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Sri Lankan Education System and Current Situation

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The Sri Lankan education system, improved from the free education concept, is now in a better state using official development support. Millions of valuable professionals benefitted from this education system for the last 74 years, and they indeed reveal to the world the quality of Sri Lankan education. However, the whole world is changing, and Sri Lanka should always try to move parallel with everything including facilities, systems, and technologies. Hence, the capability, superiority, and quality of the current education system would further improve and increase.

Sri Lanka has a long history of educational evolution dating back two millennia. It is believed that the education system was established in Buddhist temples with the arrival of Buddhism from India. Nonetheless, the British Empire established the modern education system in the nineteenth century with the arrival of Christian missionaries. Education then was not given free of charge, but in 1938, C.W.W Kannangara initiated the establishment of a free education system on the island in order to provide an excellent education to all children.

The free education program has become more committed to ensuring the quality of Sri Lanka’s national education system. As witnesses, we can demonstrate that the free education system has propelled this country to a valuable position in South Asia in terms of literacy rate, gender equality in education, and school enrollment rate. Furthermore, under the free education policy, every child between the ages of 5 and 16 has the right to free education.

Accordingly, Sri Lanka’s educational structure is divided into five levels, as shown below.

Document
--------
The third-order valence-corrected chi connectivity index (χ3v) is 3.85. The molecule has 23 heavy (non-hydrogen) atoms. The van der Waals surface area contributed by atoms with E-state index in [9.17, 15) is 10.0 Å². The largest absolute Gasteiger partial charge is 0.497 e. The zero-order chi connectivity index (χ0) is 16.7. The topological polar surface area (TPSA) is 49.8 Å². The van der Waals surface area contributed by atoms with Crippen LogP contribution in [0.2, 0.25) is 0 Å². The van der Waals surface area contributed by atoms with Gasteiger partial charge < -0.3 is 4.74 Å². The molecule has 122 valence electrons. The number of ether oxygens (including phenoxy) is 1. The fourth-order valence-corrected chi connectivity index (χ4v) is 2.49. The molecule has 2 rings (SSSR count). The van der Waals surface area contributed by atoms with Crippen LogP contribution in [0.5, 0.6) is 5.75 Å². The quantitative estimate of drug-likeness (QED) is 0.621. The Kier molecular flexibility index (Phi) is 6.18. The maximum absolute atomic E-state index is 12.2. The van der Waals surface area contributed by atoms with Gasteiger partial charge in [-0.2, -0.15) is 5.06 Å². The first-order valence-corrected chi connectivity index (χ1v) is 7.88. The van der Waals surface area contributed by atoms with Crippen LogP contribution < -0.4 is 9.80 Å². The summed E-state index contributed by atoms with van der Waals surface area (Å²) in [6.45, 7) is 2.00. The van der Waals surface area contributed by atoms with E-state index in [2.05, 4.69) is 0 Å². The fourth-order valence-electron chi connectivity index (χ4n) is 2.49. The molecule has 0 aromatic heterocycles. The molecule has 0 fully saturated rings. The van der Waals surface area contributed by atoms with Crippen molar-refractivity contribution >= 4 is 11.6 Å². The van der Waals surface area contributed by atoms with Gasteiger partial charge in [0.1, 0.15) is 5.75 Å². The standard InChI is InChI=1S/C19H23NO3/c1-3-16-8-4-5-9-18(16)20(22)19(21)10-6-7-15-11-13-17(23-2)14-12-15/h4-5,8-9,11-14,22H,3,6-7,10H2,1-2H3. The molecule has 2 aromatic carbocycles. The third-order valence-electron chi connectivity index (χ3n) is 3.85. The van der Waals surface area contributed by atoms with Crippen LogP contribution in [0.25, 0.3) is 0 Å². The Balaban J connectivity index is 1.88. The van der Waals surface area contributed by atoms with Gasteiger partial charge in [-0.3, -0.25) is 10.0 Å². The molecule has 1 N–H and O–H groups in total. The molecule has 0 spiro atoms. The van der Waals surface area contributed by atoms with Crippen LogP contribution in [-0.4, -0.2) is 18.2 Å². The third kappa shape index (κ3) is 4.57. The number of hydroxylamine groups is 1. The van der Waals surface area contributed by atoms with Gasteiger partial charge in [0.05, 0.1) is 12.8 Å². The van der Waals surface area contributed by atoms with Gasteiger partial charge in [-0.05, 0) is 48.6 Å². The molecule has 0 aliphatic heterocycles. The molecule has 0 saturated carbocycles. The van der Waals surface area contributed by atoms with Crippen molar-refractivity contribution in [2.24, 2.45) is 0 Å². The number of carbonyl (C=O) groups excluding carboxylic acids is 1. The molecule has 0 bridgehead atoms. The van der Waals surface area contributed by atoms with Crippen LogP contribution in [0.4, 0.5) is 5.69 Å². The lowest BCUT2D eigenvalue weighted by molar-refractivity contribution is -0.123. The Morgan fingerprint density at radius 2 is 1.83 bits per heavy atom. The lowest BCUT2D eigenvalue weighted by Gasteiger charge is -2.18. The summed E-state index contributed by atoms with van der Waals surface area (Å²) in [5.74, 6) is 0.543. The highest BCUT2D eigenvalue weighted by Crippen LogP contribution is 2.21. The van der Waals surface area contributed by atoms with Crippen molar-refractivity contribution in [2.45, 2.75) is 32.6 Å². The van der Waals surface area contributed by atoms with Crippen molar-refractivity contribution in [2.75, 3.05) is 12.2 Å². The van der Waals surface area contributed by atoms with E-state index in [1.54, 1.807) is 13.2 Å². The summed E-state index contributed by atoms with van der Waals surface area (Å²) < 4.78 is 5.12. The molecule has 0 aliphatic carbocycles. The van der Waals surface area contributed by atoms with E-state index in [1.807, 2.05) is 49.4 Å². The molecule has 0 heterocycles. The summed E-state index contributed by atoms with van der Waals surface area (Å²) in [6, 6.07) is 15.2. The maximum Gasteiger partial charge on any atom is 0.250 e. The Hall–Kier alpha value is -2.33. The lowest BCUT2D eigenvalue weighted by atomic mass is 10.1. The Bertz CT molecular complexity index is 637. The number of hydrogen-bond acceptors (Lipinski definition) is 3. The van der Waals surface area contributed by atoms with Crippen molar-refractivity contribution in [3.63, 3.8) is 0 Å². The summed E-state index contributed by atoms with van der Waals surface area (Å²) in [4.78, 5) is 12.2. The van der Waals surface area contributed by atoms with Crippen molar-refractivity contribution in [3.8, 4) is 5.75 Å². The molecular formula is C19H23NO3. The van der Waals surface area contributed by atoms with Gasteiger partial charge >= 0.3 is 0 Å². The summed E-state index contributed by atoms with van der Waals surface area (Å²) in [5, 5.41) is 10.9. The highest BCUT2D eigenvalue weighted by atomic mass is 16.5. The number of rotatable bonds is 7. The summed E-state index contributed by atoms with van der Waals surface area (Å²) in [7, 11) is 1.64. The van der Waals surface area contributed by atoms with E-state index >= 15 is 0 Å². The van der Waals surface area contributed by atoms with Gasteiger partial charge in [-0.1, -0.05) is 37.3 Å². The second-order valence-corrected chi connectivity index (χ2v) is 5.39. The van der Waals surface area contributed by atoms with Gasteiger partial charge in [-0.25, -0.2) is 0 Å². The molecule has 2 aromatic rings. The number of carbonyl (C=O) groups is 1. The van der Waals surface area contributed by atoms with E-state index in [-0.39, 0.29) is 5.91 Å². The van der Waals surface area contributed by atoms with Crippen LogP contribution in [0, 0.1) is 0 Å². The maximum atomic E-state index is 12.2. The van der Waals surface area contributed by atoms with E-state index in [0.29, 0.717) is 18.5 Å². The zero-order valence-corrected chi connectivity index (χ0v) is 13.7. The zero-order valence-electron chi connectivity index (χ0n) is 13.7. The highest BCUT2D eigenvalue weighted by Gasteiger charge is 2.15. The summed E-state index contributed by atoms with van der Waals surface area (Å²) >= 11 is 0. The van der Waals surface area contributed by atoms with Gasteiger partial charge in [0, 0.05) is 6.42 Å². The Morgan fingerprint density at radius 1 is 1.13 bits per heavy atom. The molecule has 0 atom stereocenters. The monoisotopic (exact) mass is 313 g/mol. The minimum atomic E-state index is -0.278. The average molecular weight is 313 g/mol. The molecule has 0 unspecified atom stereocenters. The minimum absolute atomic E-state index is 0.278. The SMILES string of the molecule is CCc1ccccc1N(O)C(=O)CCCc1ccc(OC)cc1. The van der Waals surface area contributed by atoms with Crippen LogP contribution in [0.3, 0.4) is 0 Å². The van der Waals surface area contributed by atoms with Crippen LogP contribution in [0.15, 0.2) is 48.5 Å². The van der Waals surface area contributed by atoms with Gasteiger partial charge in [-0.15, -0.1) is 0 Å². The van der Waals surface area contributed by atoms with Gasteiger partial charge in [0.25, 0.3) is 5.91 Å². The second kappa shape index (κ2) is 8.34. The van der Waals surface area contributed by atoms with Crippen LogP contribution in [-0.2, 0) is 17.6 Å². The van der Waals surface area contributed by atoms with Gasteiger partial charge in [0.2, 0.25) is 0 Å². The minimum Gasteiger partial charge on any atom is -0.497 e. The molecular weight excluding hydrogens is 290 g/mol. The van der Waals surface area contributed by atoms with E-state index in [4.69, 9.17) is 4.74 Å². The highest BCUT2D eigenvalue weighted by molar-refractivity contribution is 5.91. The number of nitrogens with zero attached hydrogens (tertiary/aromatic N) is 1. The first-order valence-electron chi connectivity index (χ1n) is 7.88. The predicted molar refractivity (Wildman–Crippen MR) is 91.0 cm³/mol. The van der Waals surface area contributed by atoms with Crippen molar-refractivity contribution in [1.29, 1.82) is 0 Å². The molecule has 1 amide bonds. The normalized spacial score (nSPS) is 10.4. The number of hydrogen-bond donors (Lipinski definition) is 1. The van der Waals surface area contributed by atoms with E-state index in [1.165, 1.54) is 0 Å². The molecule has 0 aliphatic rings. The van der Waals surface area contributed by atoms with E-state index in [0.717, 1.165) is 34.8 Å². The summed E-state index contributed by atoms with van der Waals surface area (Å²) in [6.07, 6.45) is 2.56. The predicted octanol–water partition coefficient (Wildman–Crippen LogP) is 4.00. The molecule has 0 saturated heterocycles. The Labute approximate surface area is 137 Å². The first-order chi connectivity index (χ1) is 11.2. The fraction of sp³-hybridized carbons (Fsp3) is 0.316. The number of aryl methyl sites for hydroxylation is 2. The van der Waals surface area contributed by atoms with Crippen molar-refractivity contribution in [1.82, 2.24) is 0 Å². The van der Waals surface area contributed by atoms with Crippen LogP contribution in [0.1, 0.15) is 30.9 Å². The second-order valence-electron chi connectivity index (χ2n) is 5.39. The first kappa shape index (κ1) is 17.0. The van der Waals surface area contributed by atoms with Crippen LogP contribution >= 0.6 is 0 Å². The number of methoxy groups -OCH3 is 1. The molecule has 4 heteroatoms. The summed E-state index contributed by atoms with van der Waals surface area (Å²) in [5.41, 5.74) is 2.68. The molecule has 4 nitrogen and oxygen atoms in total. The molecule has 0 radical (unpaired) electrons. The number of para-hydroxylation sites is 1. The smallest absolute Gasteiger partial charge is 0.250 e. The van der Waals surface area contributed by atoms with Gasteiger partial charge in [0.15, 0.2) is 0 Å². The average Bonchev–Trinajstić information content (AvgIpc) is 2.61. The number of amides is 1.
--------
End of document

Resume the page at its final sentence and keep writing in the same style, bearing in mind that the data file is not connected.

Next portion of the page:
• Primary Education (From Grades 1-5)
  • Junior Secondary Education (From Grades 6-9)
  • Senior Secondary Education (Grades 10 and 11)
  • Collegiate Level (Grades 12 and13)
  • Higher Education

It is a government regulation that all children should attend school until grade 9. Still, the Ministry of Education recommends that all students continue their studies until they obtain the General Certificate of Education Ordinary Level (G.C.E O/L). Quite a several students fail to complete grade 9 and G.C.E O/L due to poor economy, lack of food, clothing, transportation, school materials, qualified teachers, and conflict-affected areas. As a result, they are not recognized as having received an academic education. These students enter the labor force without the necessary skills or vocational training. This is a major issue in the Sri Lankan economy.

Issues of Sri Lankan education system

Today, the education system in Sri Lanka is facing a massive crisis because of the rigid syllabus, heavy content, a stereotype of learning, more academic and examination-oriented. As a result, the student’s overall development, such as personality development, soft skills development, co-curricular and social activities at school, has been negatively impacted.

In primary and secondary school, a student must take three major examinations administered by the Department of Education: the Grade 5 Scholar Ship examination, the G.C.E O/L examination, and the G.C.E A/L examination. These national examinations are primarily concerned with content memorization and academic achievement.  These tests are less concerned with a child’s latent abilities, capabilities, competencies, beliefs, proficiencies, interests, and attitudes. It focuses solely on determining how many students passed the exams by storing the data in the Department of Education. These public examinations, as well as the massive overloading of the curriculum, have put pressure and stress on students and parents.

Today, the preschool sector in Sri Lanka is also largely unregulated. Many children do not receive the high-quality preschool education they require to enter primary schools and succeed in life. Curriculum must be standardized and updated, and their implementation must be supported. Teachers must be trained in age-appropriate delivery methods that prepare students for school life by developing their motoric, socio-emotional, and cognitive competencies.

To address disparities and gaps in the preschool sector, UNICEF is collaborating with government and private sector partners to create a system that supports and guarantees quality preschool education for all children in Sri Lanka. UNICEF also provides analysis, technical assistance, and coordination support to ensure that policies and plans are founded on a thorough examination of the preschool education sector.

Current situation of Sri Lankan education system